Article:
This should be acknowledged in different levels of mandate and involvement in the DAO while we strive to meet our Principles.

Some info asymmetry is ok…

Many people in DAOs argue that everyone must be involved in all decisions and have full access to all information. There are many instances where this so-called fully flat structure (i.e. everyone is equal and should therefore have equal access) have failed. To counter this there have been waves of experiments in delegating tokens and voting power to another voter (see here in Gitcoin, Maker DAO and SafeDAO for leading examples) shows one part of the way forward.

Part of the answer lies with ‘Delegation’ but the need for expert input is not solved by delegation alone. Building a protocol is obviously not solely the act of voting: it involves ideation, proposal creation, discussion, integration of feeding, politicking for votes, voting and execution. To do all this, a chat tool where lots of in-depth information is shared with high context contributors is essential. Quality work and knowledge transfer cannot be done in a gaming tool like Discord with permission-less access, thousands of passive holders.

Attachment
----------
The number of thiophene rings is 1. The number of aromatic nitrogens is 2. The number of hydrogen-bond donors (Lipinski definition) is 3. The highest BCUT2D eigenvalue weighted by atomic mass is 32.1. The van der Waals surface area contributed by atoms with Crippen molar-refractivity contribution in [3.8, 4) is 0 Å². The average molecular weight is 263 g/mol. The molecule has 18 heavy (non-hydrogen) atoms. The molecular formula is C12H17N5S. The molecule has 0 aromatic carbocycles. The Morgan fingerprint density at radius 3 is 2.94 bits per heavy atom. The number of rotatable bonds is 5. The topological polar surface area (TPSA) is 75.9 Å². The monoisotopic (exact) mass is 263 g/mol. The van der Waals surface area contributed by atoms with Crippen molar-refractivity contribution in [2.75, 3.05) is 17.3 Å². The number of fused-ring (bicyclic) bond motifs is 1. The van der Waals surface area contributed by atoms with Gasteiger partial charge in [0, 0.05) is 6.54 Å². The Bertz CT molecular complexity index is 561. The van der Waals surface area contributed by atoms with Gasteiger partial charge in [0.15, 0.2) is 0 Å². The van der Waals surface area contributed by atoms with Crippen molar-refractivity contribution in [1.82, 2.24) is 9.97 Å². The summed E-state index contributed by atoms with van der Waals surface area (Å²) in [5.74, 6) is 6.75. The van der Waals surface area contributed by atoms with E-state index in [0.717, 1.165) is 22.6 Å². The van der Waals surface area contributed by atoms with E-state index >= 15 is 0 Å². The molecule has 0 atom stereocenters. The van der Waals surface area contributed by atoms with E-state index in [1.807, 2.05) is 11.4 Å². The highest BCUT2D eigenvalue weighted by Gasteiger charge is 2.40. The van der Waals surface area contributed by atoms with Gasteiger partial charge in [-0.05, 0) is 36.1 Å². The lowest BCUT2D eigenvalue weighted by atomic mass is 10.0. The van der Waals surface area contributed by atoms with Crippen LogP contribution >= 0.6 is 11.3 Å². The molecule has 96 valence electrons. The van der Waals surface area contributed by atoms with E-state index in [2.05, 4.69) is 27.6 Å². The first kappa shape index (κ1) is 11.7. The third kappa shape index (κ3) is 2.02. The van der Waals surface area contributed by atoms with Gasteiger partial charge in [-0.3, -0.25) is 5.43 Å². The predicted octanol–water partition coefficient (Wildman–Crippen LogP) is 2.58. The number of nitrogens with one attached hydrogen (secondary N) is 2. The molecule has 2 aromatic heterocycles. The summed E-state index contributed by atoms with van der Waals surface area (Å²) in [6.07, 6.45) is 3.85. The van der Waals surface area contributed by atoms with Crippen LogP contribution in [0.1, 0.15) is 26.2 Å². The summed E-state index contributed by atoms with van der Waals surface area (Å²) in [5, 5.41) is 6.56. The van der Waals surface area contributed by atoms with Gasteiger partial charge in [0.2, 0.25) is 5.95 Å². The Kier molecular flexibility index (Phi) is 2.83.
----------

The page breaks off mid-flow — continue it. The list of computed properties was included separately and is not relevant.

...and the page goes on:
If the Levels of Engagement is passed by governance DAO members would be invited to a Centrifuge DAO slack via ‘levels of engagement’ criteria.

The four levels of engagement the GCG could propose are:

Daily contributors: CNF team, Kf team, Ambassadors
Active: Active forum/gov participants, VCs and active investors: Bloccelerate, IOSD, ex-founders etc